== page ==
Food, culture, memes and ‘taste chords’
Food for thought – influence of ‘National Food Culture’ on Cultural evolution
We are all, in essence, products of nature and nuture, which include all the Memes (units of social inheritance) that have made us who we are.
We are products of our parents, and we have all been influenced by our parents, our families and the societies we were brought up in. We are a result of our contacts, relationships and the environment(s) that ‘cultivated’ us. we are representatives of the education we received, the knowledge and experiences we have had, the languages we use and all the other factors, not least the religion, beliefs and values we share.
When we look further into what makes us who we are, the geography, topography, climate, regional and local ‘landscape’ of where we were brought up, have all strongly influenced us.
This impact is represented in the history, music, art that we appreciate and, not least in importance, the national, regional and even local food culture we share.
Taste Chord (coined by R Tellström and defined as ‘harmony that comes from flavour – it lives a long time, it is important to people and provides meaning’) is a cultural meme we should not ignore.
Do food habits affect memes? Are these reflected in beliefs, attitudes and values?
According to Tellström, since the 1800s, Nordic industrialisation and new technologies (e.g. electricity, the iron stove, etc.), new ideas, products and processes have not only altered the way the people in the Nordic area work, but what they eat. For example, potatoes became important after 1800, replacing bread as a staple part of the diet, sweetness (from sugar beet) became more important and the overall raw material base changed.
Prior to the 1880s and without electricity and other ‘modern technologies’ people had to deal with, as a matter of life or death, supply-management and not just rely on a culture of strictly seasonal food. Two things were crucial for survival:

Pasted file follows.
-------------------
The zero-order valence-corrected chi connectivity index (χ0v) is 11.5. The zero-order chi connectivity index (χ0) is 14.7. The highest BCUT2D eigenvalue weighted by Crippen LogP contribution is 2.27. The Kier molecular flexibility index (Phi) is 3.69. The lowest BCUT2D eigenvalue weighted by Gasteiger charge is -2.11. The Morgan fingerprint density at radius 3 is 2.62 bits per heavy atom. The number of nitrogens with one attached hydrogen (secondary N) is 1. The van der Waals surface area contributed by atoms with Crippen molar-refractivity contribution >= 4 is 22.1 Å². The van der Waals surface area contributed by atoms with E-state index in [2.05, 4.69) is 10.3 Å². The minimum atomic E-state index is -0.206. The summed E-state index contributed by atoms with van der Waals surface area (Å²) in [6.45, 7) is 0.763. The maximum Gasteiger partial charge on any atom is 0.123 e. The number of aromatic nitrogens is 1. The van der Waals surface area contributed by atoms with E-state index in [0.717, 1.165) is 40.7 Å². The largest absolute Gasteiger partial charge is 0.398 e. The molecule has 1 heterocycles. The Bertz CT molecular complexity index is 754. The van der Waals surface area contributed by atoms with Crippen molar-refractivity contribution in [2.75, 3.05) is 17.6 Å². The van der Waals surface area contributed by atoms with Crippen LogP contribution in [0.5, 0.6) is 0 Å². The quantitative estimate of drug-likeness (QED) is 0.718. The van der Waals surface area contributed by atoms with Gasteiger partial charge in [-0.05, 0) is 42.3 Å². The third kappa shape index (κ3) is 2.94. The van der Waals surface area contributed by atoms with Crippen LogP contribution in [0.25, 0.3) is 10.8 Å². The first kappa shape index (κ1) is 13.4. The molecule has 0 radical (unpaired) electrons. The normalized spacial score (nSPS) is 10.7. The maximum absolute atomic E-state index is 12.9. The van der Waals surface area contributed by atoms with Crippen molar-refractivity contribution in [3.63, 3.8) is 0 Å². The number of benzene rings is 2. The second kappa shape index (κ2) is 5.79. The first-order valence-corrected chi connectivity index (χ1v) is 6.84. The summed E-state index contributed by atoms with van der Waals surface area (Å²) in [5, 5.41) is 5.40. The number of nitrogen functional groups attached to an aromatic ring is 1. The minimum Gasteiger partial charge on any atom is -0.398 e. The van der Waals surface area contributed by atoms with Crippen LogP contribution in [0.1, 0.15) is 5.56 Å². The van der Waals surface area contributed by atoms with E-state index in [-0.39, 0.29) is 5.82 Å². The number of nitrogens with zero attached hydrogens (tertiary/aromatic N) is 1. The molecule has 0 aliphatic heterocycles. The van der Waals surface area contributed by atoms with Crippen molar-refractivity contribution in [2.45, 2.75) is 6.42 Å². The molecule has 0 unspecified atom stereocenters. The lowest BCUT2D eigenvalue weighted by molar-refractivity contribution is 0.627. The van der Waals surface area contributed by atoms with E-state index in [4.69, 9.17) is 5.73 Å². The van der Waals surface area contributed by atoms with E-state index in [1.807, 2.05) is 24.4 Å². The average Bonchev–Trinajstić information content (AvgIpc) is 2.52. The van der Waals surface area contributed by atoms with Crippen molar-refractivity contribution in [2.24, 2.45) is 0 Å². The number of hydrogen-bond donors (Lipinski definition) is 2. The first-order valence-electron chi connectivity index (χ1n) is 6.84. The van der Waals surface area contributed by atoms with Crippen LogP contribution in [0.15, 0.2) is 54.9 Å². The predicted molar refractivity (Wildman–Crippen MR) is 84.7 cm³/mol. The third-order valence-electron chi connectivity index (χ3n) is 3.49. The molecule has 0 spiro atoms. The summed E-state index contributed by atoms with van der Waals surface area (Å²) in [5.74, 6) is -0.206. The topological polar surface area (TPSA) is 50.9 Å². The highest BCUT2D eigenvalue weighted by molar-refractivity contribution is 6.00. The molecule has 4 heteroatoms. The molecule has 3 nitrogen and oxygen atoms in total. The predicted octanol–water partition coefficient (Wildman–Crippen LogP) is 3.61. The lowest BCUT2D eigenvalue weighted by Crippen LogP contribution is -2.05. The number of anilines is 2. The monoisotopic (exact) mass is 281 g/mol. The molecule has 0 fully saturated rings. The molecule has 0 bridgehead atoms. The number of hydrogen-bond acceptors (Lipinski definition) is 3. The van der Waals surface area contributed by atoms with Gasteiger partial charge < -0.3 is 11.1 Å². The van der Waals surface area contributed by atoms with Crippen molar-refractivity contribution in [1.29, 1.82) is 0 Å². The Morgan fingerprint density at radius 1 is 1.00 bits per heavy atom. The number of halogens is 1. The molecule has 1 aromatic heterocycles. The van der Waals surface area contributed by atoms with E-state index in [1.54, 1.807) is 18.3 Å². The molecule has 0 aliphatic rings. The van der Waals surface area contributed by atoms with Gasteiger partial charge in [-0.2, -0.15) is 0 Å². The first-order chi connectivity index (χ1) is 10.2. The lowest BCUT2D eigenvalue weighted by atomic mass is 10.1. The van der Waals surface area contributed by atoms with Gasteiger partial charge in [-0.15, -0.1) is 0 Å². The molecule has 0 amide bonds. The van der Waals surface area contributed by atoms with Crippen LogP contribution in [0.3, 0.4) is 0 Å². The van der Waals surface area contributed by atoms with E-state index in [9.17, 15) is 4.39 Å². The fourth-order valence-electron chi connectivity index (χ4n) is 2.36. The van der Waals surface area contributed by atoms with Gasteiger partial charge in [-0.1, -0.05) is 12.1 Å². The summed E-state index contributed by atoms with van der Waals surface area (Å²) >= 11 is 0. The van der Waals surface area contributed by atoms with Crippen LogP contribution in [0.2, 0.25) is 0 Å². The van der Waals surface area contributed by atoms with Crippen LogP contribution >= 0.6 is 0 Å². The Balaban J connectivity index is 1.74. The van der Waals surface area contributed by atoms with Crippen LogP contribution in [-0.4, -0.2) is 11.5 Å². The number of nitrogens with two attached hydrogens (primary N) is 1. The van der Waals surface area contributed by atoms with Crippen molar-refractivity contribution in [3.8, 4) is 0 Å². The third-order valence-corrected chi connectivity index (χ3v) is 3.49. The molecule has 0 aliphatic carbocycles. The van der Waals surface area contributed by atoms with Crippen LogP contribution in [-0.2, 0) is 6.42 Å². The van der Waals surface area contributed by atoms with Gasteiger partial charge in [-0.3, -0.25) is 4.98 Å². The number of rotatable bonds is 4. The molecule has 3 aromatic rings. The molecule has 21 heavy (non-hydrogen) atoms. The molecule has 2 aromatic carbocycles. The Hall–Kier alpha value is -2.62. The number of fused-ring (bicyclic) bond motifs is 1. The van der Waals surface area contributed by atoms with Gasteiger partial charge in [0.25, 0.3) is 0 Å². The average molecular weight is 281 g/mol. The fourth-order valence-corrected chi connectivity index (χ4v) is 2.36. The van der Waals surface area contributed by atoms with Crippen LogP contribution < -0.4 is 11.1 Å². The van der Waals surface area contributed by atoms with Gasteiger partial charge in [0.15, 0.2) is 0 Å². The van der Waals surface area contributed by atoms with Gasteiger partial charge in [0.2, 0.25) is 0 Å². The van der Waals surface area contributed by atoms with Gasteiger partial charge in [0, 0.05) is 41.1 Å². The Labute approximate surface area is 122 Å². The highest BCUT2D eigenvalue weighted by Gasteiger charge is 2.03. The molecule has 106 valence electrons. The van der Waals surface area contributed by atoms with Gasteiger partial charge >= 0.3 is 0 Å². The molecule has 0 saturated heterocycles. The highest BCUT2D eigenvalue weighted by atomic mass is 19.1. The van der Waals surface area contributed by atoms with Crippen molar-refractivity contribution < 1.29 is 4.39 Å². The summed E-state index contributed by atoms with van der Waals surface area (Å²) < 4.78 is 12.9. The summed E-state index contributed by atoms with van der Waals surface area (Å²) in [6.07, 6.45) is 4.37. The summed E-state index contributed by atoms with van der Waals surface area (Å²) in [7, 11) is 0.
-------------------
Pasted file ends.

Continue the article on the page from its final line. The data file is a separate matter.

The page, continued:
- The people in the Nordic area had to produce a surplus from the 160 days (May-September) suitable for cultivation, additionally they needed to supplement these crops with what could be gained from hunting animals, birds and fish (reindeer, elk, geese, puffin, grouse, capercaille, whale, salmon, eels, whitefish, herring, etc.)
- They had to have food preservation skills and technical skills to construct storage (dry and insulated) ‘houses’. Preserved food was then, and still is now, usually dried, smoked, cured, pickled or fermented.
The underlying food culture is characterised by people taking advantage of seasonal surpluses and thus maximising potential use of supplies. Most importantly, this created a rationing mentality, in other words cautious and controlled eating on a daily basis. One can wonder if this mentality is part of the ‘lagom’ mindset broadly applicable across the Nordic area. However, is this not contrasted by the distinctive excesses prevalent during Midsummer, when crops and foodstuff are readily available?
One can also wonder, if these Taste Chords and Memes changed substantially after industrialisation and the influx of new ideas, up to the 21st century. Has the diffusion of alternative raw materials and culinary variations reduced the influence of traditional Taste chords?
Across the Nordic area Umami flavours (pleasant savoury taste), salt, acid and a little bitterness still have a fundamentally important place at the table today. All those pickled vegetables, pickled herrings, surströmming, etc. are still widely appreciated. Nowadays, nobody needs to hunt elk anymore to survive, but today’s hunting is a remnant of a ‘traditional culture’. Every year a quarter of a million Swedes go out and hunt 80 000 elk.
Today, 3 Swedish idiosyncratic cultural nuances are observable to the casual observer:
a) Pea soup is still eaten on Thursdays – some people get upset if it is not served on that day. No-one can pinpoint exactly where this tradition comes from. Was it Thor’s favourite food, or was a king assassinated while eating pea soup?
b) Excessive saltiness is noticeable in many dishes from husmanskost to Jansson’s Frestelse.
c) Although, steel is widely manufactured in the Nordic area, people like to use wooden butter knives when spreading butter on bread. Not surprisingly when surrounded by huge forest areas. Is wood part of the Swede’s cultural DNA?
Are Swedish and other Nordic influential food memes dwindling or changing through natural variation, availability of diversity, competition, mutation (hybridisation), evolution and taste-bud selection?
Of course, together with all the other cultural memes, we should recognise and pay attention to variation in nuances of food cultures. It will partly help us understand ‘why others do what they do.’ Seeing and understanding details, gives us greater depth of knowledge about people from ‘other place’ and help us pay respect to ‘who they are’.
This newsletter is based on thoughts and ideas from reading a ‘Brief History of Nordic Cuisine’ by Richard Tellström in The Nordic Cookbook by Magnus Nilsson.
Recommended film to watch: Babette’s Feast